Well, to begin with, my problem with Numbers 31 is not the death
of children, it's the murder
of children with no morally sufficient reason given (not to mention the sexual exploitation of young girls). And I don't think that reading a story like that should shake one's faith in the Most High or in His goodness if one has such a faith. Rather, it should shake one's faith in the book that claims that this is an accurate portrayal of the Most High. See that's been my problem all along. I have no problem with an a priori belief in God. Some people think that such an entity is necessary to properly ground an ethical system or to make sense of the world. I don't but fair enough.
So I think it can be reasonable to take a belief
on faith but I don't think it's necessarily reasonable to take an entire belief system
on faith, especially when it's just one belief system among many that exist or have existed. When I push you for your reasoning, this is what I'm getting at. I can understand why you might believe in a creator, but I have yet to see a reason to accept Yahweh over say, Quetzalcoatl or, to use an example near and dear to many an atheist, the Flying Spaghetti Monster.
So I think there is such a thing as reasonable faith. But, at some point, you do need a reason for believing some things to be true--especially if you're going to be completely devoted to those things to the point that you will kill or die for it. So no, I don't think faith is a game changer.
There is a possibility that at some point, due to human nature, I think we stopped seeking the unseen when our senses, or our five basic pleasures, were satisfied. A possibility...
Maybe. I tend to think that we just have a tendency to describe anything we don't understand as supernatural or "unseen" if you'd prefer. As our understanding grows, there's less that's considered supernatural. We figured out how lightning works, for example, and so no one believes in Thor anymore. And then there's the paranormal. I remember hearing about a scientist that believes that telepathy is possible and that quantum mechanics provides a possible mechanism (a principle called spooky action at a distance). If he were able to prove that then it would cease to be "paranormal" or "supernatural" it would just be science.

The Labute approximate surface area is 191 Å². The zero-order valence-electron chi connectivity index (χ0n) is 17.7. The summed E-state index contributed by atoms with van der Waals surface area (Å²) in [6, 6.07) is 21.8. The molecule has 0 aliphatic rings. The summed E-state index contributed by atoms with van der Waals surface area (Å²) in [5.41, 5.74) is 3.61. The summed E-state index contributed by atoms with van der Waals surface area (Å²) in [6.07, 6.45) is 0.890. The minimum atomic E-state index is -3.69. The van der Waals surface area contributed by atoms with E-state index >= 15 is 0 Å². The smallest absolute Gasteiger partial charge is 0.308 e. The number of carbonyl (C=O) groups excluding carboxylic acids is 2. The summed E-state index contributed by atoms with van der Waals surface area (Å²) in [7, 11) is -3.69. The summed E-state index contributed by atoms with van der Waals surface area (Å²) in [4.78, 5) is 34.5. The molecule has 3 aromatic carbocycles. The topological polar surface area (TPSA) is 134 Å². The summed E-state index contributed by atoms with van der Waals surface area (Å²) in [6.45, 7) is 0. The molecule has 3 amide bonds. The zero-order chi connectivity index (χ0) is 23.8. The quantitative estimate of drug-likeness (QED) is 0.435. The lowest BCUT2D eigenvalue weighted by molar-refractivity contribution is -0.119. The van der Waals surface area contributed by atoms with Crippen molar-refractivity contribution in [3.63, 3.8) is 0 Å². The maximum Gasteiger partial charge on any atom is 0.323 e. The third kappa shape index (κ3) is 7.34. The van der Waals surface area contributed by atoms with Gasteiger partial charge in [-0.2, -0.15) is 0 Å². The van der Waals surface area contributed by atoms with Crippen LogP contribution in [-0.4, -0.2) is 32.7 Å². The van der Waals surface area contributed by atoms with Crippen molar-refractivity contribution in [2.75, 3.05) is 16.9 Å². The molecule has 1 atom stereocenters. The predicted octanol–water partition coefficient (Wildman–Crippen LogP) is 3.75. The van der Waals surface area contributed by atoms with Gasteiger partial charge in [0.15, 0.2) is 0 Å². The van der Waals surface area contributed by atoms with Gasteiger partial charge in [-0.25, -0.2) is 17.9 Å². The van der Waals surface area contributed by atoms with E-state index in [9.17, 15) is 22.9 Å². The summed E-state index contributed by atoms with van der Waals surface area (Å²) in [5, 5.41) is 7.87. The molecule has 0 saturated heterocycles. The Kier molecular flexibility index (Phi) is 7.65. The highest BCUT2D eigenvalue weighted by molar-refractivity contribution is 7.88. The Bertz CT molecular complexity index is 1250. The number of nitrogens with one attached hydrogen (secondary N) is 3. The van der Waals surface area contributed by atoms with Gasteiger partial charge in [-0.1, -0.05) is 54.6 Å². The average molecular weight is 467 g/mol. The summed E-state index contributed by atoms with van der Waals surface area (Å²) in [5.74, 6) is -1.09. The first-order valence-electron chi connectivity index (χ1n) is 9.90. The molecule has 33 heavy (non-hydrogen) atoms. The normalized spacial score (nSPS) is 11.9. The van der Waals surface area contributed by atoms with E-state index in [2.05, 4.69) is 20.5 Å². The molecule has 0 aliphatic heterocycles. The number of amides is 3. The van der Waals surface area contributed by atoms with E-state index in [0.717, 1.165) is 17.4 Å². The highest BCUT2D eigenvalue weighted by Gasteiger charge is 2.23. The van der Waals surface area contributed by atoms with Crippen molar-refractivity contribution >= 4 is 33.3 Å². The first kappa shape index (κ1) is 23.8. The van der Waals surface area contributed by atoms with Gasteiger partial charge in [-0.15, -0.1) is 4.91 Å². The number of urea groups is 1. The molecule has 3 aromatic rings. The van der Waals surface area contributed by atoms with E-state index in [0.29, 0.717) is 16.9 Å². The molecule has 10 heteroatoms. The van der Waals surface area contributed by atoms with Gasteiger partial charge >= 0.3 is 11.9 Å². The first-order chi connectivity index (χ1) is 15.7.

Still, the vast majority of energy and matter in the universe is described as "dark" because we don't yet understand it. So there's that. Plus, every time we figure out an answer to something, that answer inevitably raises more questions. Evolution, for example, adequately answers a lot of questions about the origins of life, but raises the question of abiogenesis or how "simple" organisms could have possibly come from chemical compounds. And questions like this have actually led some scientists and scientifically informed folks to come to accept
So I don't think that God and science are really at odds with one another. For a period of a few hundred years, the Muslim world was at the forefront of the scientific community in large part because Islamic thinkers considered science to be about revealing the beauty of Allah's creation. And for this reason, most of the stars that have names have Arabic names and a lot of mathematical terms are derived from the Arabic, like algebra and algorithm. And then there are believers today like Francis Collins, who is the Director of the NIH and one of the world's foremost geneticists.
As far as this goes:
So then, let me re-introduce this seemingly basic need to know everything, like how old is the earth and knowing that there are volcanic eruptions on one of the moons of Jupiter--Information accounted for, and so what? How does this information help the human condition, and would spending more time considering the unknown be more beneficial to man? And, when it is not beneficial to humanity, we have to consider its purpose and its vanity.
I completely disagree. Observational cosmology, in addition to being, in my opinion, an end in itself, is important to ensuring our survival. We need to know what risks there are in space. An object called Apophis, for example, gave scientists a scare when they realized that it had a chance of colliding with the earth. Now that it's got closer they think that it's very unlikely to strike. Still, it's important that we know what might be coming for us. And it's important that we have some understanding of how we might deflect such a threat, should it exist. There's just no reason for us to go the way of the dinosaurs.
That said, there is no reason that people should be starving or be denied access to medical services in the richest country in the world. I just don't know why space exploration should be singled out as wasteful. On the government level, it's a small fraction of federal spending--15 billion for NASA compared to about 500 billion for Defense or 400 billion for Medicare.
And I would think that a believer would be, if anything, more interested in scientific discovery than a non-believer. After all, it was Galileo that said that God has written two books--the Bible and creation itself. I therefore don't understand why a believer would consider scientific questions to be a matter of "vanity." After all, if God exists then He made Jupiter and its moons and He probably made them for a reason.